Based on the growing link between poor oral health and gastrointestinal disease, a new study by the University of Michigan focuses on the intestinal inflammatory mechanisms that periodontitis may exacerbate in patients with inflammatory bowel disease (IBD),media reported. While much of the study has focused directly on the gut flora, there is growing evidence that oral bacteria can also affect other parts of our body.
Recent studies have revealed a link between poor oral health and high blood pressure. One group of researchers even demonstrated how oral bacteria directly regulate the drop in blood pressure that occurs immediately after exercise.
Researchers have been tracking the link between periodontitis and IBD for years. Recently published meta-analyses confirm the importance of this relationship, but the causality of this relationship has not yet been determined.
The new study is understood to be aimed at exploring mechanisms by oral bacteria that may affect the severity of gastrointestinal diseases. In a collaborative effort involving gastroenterology and dentistry research, the animal study presents a compelling mechanism hypothesis to explain often cited associations.
The first pathway of action proposed in the study proves how periodontitis leads to an increase in certain bacterial species in the mouth. They then observed how the bacteria spread from the mouth to the intestines, where they directly trigger inflammation. Importantly, studies have shown that this pathway does not cause IBD in isolation, as, in general, a healthy gut microbiome is equipped to resist the influx of bad bacteria.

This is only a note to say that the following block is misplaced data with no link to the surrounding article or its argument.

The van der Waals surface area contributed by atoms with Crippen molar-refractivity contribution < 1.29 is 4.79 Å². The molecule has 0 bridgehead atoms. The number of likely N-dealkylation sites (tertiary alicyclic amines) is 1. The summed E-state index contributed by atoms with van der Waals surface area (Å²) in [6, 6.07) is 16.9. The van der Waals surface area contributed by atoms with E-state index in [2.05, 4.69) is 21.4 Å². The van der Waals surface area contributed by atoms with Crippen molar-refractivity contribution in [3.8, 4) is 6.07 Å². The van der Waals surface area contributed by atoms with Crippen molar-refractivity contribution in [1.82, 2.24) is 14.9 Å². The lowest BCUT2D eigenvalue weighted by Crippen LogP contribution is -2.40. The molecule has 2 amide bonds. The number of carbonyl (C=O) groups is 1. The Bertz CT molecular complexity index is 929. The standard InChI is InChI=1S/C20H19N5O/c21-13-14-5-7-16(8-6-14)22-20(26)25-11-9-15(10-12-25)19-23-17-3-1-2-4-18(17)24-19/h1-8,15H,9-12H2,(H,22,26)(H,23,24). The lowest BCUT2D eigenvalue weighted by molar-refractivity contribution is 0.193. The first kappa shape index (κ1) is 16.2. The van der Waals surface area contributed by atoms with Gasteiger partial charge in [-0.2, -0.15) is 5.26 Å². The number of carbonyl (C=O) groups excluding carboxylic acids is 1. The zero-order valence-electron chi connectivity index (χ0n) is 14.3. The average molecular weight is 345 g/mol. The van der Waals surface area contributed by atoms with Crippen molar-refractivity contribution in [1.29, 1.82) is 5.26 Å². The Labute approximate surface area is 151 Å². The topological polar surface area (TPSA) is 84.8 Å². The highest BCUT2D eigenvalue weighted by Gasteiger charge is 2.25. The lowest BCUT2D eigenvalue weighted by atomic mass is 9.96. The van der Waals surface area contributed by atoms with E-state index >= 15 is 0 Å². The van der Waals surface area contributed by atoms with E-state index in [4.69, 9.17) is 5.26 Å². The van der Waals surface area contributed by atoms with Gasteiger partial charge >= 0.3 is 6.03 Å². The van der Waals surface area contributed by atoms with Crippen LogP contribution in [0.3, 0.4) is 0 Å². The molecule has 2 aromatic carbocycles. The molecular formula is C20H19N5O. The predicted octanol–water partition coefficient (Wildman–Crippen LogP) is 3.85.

Nobuhiko Kamada, one of the authors of the new study, said: “Normal gut microbiomes are resistant to the settlement of exogenous or foreign bacteria. In mice with IBD, however, healthy gut bacteria are destroyed, which impairs their ability to fight disease-causing bacteria in the mouth. “
The second observation in the study showed that gum disease bacteria activate the production of immune T-cells in the mouth. These immune cells are then seen migrating to the intestines, which increases inflammation of the gastrointestinal tract.
William Giannobile, co-author of the study, explained: “This increase in intestinal inflammation is caused by the migration of oral microbes to the intestines, which has a significant impact on the stress that patients urgently need oral health as part of their overall health and well-being.” “
In addition, the study cautions, the study adds that there is no evidence that either of these behaviors occurs in healthy people. This means that there is no evidence that oral disease is the only cause of gastrointestinal inflammation. Instead, this IBD deterioration requires pre-existing imbalances in the gut microbiome.
Shrinivas Bishu, another co-author of the study, said the study showed the likely causes of some IBD patients resisting treatment more than others and suggested that monitoring patients’ oral health could be another practical tool for managing intestinal inflammation.
The study has been published in Cell.